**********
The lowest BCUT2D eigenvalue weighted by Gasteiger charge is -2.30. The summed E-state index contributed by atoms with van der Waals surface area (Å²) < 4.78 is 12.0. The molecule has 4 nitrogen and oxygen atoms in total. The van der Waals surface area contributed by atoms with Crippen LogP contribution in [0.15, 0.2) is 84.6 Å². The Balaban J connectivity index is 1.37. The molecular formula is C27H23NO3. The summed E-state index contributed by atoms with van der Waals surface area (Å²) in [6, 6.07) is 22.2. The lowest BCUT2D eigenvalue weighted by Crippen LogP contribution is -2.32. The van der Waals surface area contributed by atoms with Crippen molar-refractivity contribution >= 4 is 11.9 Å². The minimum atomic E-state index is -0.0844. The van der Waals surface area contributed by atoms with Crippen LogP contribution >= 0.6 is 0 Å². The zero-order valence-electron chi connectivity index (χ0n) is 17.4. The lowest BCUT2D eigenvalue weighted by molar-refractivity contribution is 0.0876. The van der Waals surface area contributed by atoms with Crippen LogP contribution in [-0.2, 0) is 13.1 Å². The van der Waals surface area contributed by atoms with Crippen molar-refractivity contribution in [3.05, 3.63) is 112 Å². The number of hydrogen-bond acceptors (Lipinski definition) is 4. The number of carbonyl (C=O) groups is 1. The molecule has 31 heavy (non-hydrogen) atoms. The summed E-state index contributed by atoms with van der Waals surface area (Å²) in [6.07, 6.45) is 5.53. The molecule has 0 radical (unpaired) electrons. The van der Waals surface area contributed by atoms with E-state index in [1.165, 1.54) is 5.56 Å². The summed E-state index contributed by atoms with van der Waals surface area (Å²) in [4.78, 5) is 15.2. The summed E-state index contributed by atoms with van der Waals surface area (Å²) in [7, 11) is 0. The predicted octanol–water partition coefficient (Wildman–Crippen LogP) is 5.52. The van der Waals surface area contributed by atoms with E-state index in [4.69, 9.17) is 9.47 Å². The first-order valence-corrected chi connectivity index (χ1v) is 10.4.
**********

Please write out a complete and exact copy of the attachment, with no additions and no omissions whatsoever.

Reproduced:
The lowest BCUT2D eigenvalue weighted by Gasteiger charge is -2.30. The summed E-state index contributed by atoms with van der Waals surface area (Å²) < 4.78 is 12.0. The molecule has 4 nitrogen and oxygen atoms in total. The van der Waals surface area contributed by atoms with Crippen LogP contribution in [0.15, 0.2) is 84.6 Å². The Balaban J connectivity index is 1.37. The molecular formula is C27H23NO3. The summed E-state index contributed by atoms with van der Waals surface area (Å²) in [6, 6.07) is 22.2. The lowest BCUT2D eigenvalue weighted by Crippen LogP contribution is -2.32. The van der Waals surface area contributed by atoms with Crippen molar-refractivity contribution >= 4 is 11.9 Å². The minimum atomic E-state index is -0.0844. The van der Waals surface area contributed by atoms with Crippen LogP contribution >= 0.6 is 0 Å². The zero-order valence-electron chi connectivity index (χ0n) is 17.4. The lowest BCUT2D eigenvalue weighted by molar-refractivity contribution is 0.0876. The van der Waals surface area contributed by atoms with Crippen LogP contribution in [-0.2, 0) is 13.1 Å². The van der Waals surface area contributed by atoms with Crippen molar-refractivity contribution in [3.05, 3.63) is 112 Å². The number of hydrogen-bond acceptors (Lipinski definition) is 4. The number of carbonyl (C=O) groups is 1. The molecule has 31 heavy (non-hydrogen) atoms. The summed E-state index contributed by atoms with van der Waals surface area (Å²) in [6.07, 6.45) is 5.53. The molecule has 0 radical (unpaired) electrons. The van der Waals surface area contributed by atoms with E-state index in [1.165, 1.54) is 5.56 Å². The summed E-state index contributed by atoms with van der Waals surface area (Å²) in [4.78, 5) is 15.2. The summed E-state index contributed by atoms with van der Waals surface area (Å²) in [7, 11) is 0. The predicted octanol–water partition coefficient (Wildman–Crippen LogP) is 5.52. The van der Waals surface area contributed by atoms with E-state index in [4.69, 9.17) is 9.47 Å². The first-order valence-corrected chi connectivity index (χ1v) is 10.4.